Christine Benz | August 23, 2014

Pssst. I've got an investment secret for you. In fact, I can say with some certainty that it is the best tip you'll ever encounter. It's so powerful that it will enable you to sleep easily at night and serenely go about your business even while everyone else is freaking out.

I can sum up this strategy in just three words. TUNE IT OUT.

Tune out the talking heads on TV who purport to know what the market is going to do. Tune out the broker peddling the supposedly bulletproof securities du jour. Tune out the man on the radio who makes a pretty convincing case that you should buy gold and run for the hills.


The fact is, no successful investment strategy revolves around trying to guess the market's direction, so I wish everyone would just stop acting like that's a productive activity. Now, maybe there's some guy running a hedge fund in London who has been able to call the highs and lows in this or that market with some regularity in the past, but I'd question his ability to do so in the future, and chances are the onerous fees he's charging will get the better of his returns in the long run. The mutual fund landscape provides compelling evidence that using a so-called "macro" strategy doesn't work: Managers have been so unsuccessful at calling the market's direction that 99% don't even try.

Now, I know that I can't convince the legions of pundits and brokers of the merits of not producing the noise. After all, their livelihoods depend on getting you to trade and buy stuff based on the daily news flow. But if I can convince you, Mr. or Ms. Small Investor, to tune it out, I'll be satisfied.

Simply follow these three steps. As you do so, take note of the fact that NOT ONE of them involves formulating a view of the future direction of the market.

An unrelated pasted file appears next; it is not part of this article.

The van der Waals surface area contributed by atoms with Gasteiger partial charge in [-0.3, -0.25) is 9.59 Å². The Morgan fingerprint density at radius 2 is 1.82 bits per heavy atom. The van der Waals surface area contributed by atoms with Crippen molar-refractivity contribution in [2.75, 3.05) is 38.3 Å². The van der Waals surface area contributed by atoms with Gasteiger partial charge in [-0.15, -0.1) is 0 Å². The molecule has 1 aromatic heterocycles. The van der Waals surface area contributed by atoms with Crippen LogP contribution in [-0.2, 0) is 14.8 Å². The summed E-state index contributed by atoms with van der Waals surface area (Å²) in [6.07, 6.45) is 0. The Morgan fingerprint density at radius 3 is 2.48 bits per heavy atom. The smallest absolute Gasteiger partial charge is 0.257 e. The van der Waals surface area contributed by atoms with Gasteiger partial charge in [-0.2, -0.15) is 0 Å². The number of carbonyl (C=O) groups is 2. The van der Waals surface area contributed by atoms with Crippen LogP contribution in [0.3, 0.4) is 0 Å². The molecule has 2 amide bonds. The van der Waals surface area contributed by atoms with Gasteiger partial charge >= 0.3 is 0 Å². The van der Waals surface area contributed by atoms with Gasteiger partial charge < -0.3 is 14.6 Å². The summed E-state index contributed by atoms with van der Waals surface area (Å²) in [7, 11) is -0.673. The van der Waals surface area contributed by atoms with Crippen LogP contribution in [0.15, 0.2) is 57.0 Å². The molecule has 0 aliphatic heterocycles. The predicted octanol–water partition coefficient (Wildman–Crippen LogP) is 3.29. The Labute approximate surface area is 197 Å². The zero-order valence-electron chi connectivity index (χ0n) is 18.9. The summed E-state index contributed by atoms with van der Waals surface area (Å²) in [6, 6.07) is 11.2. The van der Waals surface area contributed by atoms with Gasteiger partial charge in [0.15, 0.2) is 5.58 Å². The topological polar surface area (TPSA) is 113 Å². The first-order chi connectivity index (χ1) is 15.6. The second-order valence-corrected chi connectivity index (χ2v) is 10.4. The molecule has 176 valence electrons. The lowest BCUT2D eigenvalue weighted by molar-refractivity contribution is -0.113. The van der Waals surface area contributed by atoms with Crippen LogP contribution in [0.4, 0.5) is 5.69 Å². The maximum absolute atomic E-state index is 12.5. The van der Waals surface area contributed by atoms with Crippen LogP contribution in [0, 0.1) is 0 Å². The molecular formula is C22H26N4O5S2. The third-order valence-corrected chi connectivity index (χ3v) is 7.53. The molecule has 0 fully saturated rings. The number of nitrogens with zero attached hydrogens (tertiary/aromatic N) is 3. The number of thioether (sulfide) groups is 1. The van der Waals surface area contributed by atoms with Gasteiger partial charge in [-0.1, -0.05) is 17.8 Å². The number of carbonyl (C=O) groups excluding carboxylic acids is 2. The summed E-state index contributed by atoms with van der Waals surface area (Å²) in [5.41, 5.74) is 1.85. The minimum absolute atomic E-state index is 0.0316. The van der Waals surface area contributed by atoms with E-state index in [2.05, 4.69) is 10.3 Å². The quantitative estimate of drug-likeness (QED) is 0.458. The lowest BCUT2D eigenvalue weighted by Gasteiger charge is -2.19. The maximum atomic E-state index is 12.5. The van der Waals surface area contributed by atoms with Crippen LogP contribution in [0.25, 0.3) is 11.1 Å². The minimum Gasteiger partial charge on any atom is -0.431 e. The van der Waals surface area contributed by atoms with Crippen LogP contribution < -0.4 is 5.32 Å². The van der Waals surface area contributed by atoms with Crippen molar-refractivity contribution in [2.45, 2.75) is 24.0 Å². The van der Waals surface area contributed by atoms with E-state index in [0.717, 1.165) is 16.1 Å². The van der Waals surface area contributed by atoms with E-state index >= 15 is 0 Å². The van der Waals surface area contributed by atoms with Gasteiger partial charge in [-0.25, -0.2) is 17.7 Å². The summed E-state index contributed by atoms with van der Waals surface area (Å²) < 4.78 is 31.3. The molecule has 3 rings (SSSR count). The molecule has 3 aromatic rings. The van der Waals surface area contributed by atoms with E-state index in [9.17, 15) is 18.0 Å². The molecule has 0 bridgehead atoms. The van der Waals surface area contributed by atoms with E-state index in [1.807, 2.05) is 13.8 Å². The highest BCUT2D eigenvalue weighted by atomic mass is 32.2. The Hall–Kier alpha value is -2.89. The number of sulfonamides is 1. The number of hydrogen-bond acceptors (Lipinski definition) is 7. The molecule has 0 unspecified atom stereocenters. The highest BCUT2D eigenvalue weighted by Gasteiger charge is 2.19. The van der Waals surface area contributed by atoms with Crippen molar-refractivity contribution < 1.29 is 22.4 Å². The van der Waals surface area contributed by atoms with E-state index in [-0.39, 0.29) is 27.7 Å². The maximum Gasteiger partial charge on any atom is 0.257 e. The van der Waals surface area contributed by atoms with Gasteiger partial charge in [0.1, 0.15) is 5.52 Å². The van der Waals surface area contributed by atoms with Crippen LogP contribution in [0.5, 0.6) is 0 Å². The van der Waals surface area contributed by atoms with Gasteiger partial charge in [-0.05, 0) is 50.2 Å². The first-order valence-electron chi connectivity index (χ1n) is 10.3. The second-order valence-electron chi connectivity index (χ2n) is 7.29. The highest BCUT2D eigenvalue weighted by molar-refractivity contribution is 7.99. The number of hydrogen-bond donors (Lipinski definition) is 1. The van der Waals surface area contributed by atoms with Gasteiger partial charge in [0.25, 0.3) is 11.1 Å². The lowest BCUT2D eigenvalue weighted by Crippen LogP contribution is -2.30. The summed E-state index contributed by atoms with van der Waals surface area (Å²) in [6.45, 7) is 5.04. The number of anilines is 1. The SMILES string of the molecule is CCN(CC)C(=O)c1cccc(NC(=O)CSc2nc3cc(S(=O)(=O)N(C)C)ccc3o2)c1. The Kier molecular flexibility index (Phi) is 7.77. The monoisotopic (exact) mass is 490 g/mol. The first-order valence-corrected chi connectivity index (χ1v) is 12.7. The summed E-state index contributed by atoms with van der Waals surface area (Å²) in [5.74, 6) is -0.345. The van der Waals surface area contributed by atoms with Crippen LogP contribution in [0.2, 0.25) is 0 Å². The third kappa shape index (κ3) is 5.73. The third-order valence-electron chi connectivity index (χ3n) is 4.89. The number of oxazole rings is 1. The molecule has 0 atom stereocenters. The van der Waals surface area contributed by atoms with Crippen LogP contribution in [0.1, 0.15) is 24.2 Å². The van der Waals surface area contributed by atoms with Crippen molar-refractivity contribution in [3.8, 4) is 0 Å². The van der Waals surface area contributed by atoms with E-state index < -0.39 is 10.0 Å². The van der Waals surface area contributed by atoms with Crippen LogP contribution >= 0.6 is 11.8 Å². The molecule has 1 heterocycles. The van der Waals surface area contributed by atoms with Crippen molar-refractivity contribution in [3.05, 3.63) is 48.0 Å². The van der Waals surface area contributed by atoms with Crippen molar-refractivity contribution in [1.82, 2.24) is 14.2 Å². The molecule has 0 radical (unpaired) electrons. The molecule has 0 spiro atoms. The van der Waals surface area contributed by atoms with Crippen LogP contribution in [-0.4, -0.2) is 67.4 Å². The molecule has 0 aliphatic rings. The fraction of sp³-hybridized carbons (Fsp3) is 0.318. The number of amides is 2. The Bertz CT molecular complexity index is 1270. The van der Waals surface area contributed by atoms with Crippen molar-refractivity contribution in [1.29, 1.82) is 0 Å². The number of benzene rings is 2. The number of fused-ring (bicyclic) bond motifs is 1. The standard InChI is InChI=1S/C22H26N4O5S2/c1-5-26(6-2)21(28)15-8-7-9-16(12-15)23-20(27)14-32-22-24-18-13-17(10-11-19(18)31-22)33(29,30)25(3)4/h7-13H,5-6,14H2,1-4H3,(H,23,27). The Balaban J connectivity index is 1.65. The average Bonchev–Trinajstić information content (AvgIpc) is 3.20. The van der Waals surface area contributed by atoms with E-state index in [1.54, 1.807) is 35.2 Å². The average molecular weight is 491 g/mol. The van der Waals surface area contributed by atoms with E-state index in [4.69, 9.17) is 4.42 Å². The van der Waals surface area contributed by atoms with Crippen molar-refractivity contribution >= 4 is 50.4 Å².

Step 1: Find your true north

The bedrock of any sound investment strategy is creating a stock/bond mix that makes sense for you based mainly on your age, your years until retirement and your risk tolerance. Once you've come up with that, you batten down the hatches and make adjustments only if market action moves your allocation way out of whack with your targets; you'll also want to make your allocation more conservative as you get older.

True enough, most asset-allocation frameworks extrapolate the past risk/return profiles of various asset classes into the future -- for example, past data indicating that stocks historically outperform bonds (but with a bigger propensity for losses) leads most asset-allocation plans to favour stocks early in an investor's life. There's clearly no guarantee that asset classes will behave the same way in the future as they have in the past, but historical risk/return profiles are the best and most logical guide we have. To help harness some expertise in this area, look to the asset allocations of target-date funds to get your portfolio's asset allocation in the right ballpark. Simply find the fund that matches the year in which you hope to retire, then compare its asset allocation to your own portfolio. Use's Fund Finder tool to browse through funds in the various target-date categories; either invest in one of those funds directly or look to their asset allocations to guide your own.